Friday, June 22nd, 10:00 a.m. – 11:30 a.m.

Achieving Long Term Goals: Implementing Your Master Plan While Adapting to Emerging Trends and Government Policy

Friday, June 22nd, 12:00 p.m. – 1:30 p.m.

The Fulton Theatre: A Standing Ovation

C. Emlen Urban Series – Part 14

Like the proverbial cat with nine lives, the current day Fulton Theatre has enjoyed nine or more incarnations over its 166-year history. By this point in our series, it should come as no surprise that C. Emlen Urban was among the notable architects who left their mark on one of our city’s most recognizable landmarks.  Designed in 1852 by Philadelphia architect Samuel Sloan as the Fulton Hall, the popular Italianate style venue offered the traditional fare of the time including musical entertainment, lectures, church fairs, celebrations, balls, exhibitions, graduation exercises, political meetings and county conventions.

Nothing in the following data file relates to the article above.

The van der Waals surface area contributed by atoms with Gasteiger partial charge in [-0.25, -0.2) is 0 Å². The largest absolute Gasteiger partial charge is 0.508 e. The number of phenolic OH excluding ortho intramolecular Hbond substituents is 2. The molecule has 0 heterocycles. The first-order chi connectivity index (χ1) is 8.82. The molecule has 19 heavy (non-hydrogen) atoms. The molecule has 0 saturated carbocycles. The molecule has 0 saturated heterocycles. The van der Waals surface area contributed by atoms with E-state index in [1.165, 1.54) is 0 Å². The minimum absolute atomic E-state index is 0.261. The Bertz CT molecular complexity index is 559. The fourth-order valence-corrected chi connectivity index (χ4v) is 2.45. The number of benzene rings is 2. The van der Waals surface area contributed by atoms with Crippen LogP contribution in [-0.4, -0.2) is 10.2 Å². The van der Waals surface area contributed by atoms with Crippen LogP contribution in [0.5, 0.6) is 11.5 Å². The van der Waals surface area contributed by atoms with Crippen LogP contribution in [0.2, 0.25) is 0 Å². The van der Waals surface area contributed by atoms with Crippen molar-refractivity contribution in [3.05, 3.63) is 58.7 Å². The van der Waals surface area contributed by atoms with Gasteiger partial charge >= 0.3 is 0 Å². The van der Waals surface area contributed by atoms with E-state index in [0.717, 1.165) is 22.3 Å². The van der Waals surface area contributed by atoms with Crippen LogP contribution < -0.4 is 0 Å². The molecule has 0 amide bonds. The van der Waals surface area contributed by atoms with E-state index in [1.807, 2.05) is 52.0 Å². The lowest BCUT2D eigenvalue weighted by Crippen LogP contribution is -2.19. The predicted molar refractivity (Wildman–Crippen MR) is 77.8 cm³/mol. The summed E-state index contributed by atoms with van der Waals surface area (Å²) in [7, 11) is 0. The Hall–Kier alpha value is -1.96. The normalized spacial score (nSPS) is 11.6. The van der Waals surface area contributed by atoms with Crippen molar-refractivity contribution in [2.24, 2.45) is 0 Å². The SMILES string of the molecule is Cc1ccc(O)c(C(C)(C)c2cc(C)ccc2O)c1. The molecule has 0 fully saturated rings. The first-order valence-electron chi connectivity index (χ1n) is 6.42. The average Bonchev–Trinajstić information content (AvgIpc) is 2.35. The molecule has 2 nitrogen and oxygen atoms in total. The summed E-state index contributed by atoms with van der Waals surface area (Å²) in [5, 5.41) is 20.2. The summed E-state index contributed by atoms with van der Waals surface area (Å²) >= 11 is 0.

Within only 21 years of its debut, Fulton Hall was ready for a make-over, this time at the hands of one of our country’s most accomplished theatre designers, Philadelphia architect Edwin Forrest Durang.  His interiors represented the best of Victorian high design complete with carpet, upholstered seats, gas sconces and chandeliers.  

On April 25, 1904 the Lancaster New Era announced that the Fulton Opera House had retained 41-year-old Lancaster architect Urban to help propel the Opera House into the 20th century.  In true Urban fashion, he graciously accepted the commission and delivered on the promise.  The news release assured readers that the Fulton will be “one of the best arranged and most beautifully decorated amusement places in the State”